What does a real ad agency do?
A recent AdAge poll asks “Do you think marketing-services firms should avoid the word ‘agency’?”
With the poll still in progress 73% of people who have answered the question chose “embrace it” as their answer. Several felt compelled to leave a comment. One man named John, who obviously was of the minority who feel the term “ad agency” should be avoided, left the following comment along with his vote.
“I have espoused for over 20 years that ad agency never accurately depicted what we do or the value we bring—mostly because it just associates us with “doin’ ads”. At my agency we bring ideas that fall outside those lines—so much so that I’ve even had some newer clients question why we’d be bringing such thinking to them. “Because that’s what we are supposed to do…” I’d love to get a different handle or at least get the client world to understand that real agencies do exactly what we do—-think and act on the client’s business as if it were ours and our lives depended on it.”
These days there are a host of people in the marketing world who often find themselves thinking, “Why didn’t I think of that?” And they’re not referring to TV ads. It’s things like a Titanium Cannes award-winning iPhone only car launch campaign headed up by Ginny Golden, Creative Director at AQKA in Washington.
According an article on Golden in AdAge “…brands will need to play heavily in more innovative spaces if they want to remain relevant,” says Golden who led a team to simply start a conversation on the high-end sales site Gilt Groupe about luxury and quality at a great price. The conversation resulted in sales of three different VW Jetta models on the site.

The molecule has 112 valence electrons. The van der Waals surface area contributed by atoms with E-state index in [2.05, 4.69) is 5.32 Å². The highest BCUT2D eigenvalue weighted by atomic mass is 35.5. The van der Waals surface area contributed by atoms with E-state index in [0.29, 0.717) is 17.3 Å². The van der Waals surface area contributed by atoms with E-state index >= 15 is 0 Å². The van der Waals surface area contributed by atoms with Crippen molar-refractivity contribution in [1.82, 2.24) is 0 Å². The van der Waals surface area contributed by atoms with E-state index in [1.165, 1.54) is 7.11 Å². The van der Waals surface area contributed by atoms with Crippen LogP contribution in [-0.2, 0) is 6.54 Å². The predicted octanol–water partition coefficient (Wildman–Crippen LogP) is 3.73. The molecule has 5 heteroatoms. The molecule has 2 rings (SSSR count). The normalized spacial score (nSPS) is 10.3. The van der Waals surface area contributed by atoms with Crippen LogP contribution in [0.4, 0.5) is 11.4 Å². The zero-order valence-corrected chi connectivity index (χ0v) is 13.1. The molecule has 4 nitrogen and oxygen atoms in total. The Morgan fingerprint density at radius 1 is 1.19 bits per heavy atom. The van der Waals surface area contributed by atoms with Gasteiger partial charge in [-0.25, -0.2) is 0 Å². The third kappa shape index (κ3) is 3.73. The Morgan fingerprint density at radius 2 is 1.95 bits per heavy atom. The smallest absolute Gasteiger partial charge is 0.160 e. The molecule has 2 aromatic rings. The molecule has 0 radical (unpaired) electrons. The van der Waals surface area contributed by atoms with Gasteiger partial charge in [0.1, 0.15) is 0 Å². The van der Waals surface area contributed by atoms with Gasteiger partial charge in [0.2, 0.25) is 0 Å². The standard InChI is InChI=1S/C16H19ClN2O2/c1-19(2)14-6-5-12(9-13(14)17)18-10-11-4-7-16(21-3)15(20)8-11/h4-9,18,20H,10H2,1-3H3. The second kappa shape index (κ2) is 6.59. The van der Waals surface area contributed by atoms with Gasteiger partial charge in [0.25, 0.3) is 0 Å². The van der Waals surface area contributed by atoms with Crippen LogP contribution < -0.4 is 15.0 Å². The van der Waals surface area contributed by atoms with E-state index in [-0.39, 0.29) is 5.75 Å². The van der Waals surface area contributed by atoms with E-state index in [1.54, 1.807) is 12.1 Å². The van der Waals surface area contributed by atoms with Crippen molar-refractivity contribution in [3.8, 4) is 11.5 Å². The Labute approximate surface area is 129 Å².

David Ogilvy’s legendary headline, “At 60 miles an hour, the loudest noise in this new Rolls-Royce comes from the electric clock,” is lauded as one of the greatest selling devices in print advertising.
It ran in a time when people relied on print media to deliver timely, relevant and valuable information. Some of which informed their attitudes and opinions about the world around them, some of which informed their purchase decisions. This was also a time when brand stories were only told through a few media channels. Nowadays, there are countless channels. And the marketing problems we all deal with can’t be solved with old ways of thinking. It takes a pioneering spirit, guts and a willingness to fail to market to today’s consumer.
The word “agent” comes from the late 15th century Latin agentem meaning “effective, powerful” and the verb agere meaning “to set in motion, drive, lead, conduct.” and “any natural force or substance which produces a phenomenon.” Only later did the word become disambiguated to mean the much less evocative, “deputy, representative.”
The semantic roots of the word “agency” are precisely the kind of entity John and Ginny reflect in their views on what position the advertising agency plays in the game of commerce. By definition, the work done by advertising agencies should be nothing short of spectacular. It should literally result in some type of movement. Sadly, a lot of work that comes out of agencies doesn’t have this effect on the commercial environment. Usually because either the agency or the client (or both) don’t believe in the power of fresh thinking and risk taking. Fear of failure being the inhibitor of both.
So, back to the question at hand. Should the word “agency” be avoided or embraced?
Suffice it to say that if an agency doesn’t produce phenomenons, then it should embrace reality and avoid calling itself one.